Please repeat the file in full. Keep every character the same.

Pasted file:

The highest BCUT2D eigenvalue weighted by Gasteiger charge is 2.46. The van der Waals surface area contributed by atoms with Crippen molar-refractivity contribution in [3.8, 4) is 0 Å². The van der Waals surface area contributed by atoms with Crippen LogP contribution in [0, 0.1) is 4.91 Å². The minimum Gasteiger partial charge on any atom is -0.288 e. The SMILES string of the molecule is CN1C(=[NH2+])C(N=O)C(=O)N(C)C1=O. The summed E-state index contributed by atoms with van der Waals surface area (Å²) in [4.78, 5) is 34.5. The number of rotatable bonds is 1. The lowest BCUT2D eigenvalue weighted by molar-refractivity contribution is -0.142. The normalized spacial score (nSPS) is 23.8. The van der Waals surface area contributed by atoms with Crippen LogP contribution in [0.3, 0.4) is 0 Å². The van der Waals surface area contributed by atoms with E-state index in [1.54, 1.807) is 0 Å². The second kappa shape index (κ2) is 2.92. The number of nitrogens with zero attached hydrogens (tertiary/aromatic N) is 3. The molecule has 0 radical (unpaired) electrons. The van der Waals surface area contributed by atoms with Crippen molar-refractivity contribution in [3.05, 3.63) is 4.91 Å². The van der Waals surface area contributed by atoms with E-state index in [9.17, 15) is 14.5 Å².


The highest BCUT2D eigenvalue weighted by Gasteiger charge is 2.46. The van der Waals surface area contributed by atoms with Crippen molar-refractivity contribution in [3.8, 4) is 0 Å². The van der Waals surface area contributed by atoms with Crippen LogP contribution in [0, 0.1) is 4.91 Å². The minimum Gasteiger partial charge on any atom is -0.288 e. The SMILES string of the molecule is CN1C(=[NH2+])C(N=O)C(=O)N(C)C1=O. The summed E-state index contributed by atoms with van der Waals surface area (Å²) in [4.78, 5) is 34.5. The number of rotatable bonds is 1. The lowest BCUT2D eigenvalue weighted by molar-refractivity contribution is -0.142. The normalized spacial score (nSPS) is 23.8. The van der Waals surface area contributed by atoms with Crippen LogP contribution in [0.3, 0.4) is 0 Å². The van der Waals surface area contributed by atoms with E-state index in [1.54, 1.807) is 0 Å². The second kappa shape index (κ2) is 2.92. The number of nitrogens with zero attached hydrogens (tertiary/aromatic N) is 3. The molecule has 0 radical (unpaired) electrons. The van der Waals surface area contributed by atoms with Crippen molar-refractivity contribution in [3.05, 3.63) is 4.91 Å². The van der Waals surface area contributed by atoms with E-state index in [9.17, 15) is 14.5 Å².